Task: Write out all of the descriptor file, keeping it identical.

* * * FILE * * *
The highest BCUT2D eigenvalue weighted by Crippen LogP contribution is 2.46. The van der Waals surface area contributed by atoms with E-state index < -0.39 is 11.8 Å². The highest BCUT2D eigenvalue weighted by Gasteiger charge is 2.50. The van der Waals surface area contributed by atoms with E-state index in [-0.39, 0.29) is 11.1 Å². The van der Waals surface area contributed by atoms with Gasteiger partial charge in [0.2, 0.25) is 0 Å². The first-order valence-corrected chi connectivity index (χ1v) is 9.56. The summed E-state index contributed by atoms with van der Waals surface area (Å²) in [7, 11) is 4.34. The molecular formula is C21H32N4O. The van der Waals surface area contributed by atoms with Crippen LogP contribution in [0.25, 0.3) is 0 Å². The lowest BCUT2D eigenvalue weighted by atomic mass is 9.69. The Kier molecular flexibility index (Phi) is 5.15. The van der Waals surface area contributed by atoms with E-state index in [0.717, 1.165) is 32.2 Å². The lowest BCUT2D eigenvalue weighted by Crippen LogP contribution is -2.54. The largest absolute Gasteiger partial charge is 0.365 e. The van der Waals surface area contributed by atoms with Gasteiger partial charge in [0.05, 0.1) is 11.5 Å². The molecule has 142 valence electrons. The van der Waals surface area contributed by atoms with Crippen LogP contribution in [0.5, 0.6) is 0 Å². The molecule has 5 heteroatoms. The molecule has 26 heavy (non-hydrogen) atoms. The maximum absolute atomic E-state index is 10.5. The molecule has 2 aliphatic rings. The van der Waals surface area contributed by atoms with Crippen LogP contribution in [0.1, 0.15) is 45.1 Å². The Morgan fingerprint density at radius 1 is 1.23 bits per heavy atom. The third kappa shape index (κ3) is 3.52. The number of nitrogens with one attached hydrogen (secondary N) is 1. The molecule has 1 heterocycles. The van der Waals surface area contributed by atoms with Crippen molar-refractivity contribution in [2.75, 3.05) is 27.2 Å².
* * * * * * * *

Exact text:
The highest BCUT2D eigenvalue weighted by Crippen LogP contribution is 2.46. The van der Waals surface area contributed by atoms with E-state index < -0.39 is 11.8 Å². The highest BCUT2D eigenvalue weighted by Gasteiger charge is 2.50. The van der Waals surface area contributed by atoms with E-state index in [-0.39, 0.29) is 11.1 Å². The van der Waals surface area contributed by atoms with Gasteiger partial charge in [0.2, 0.25) is 0 Å². The first-order valence-corrected chi connectivity index (χ1v) is 9.56. The summed E-state index contributed by atoms with van der Waals surface area (Å²) in [7, 11) is 4.34. The molecular formula is C21H32N4O. The van der Waals surface area contributed by atoms with Crippen LogP contribution in [0.25, 0.3) is 0 Å². The lowest BCUT2D eigenvalue weighted by atomic mass is 9.69. The Kier molecular flexibility index (Phi) is 5.15. The van der Waals surface area contributed by atoms with E-state index in [0.717, 1.165) is 32.2 Å². The lowest BCUT2D eigenvalue weighted by Crippen LogP contribution is -2.54. The largest absolute Gasteiger partial charge is 0.365 e. The van der Waals surface area contributed by atoms with Gasteiger partial charge in [0.05, 0.1) is 11.5 Å². The molecule has 142 valence electrons. The van der Waals surface area contributed by atoms with Crippen LogP contribution in [0.5, 0.6) is 0 Å². The molecule has 5 heteroatoms. The molecule has 26 heavy (non-hydrogen) atoms. The maximum absolute atomic E-state index is 10.5. The molecule has 2 aliphatic rings. The van der Waals surface area contributed by atoms with Crippen LogP contribution in [0.1, 0.15) is 45.1 Å². The Morgan fingerprint density at radius 1 is 1.23 bits per heavy atom. The third kappa shape index (κ3) is 3.52. The number of nitrogens with one attached hydrogen (secondary N) is 1. The molecule has 1 heterocycles. The van der Waals surface area contributed by atoms with Crippen molar-refractivity contribution in [2.75, 3.05) is 27.2 Å².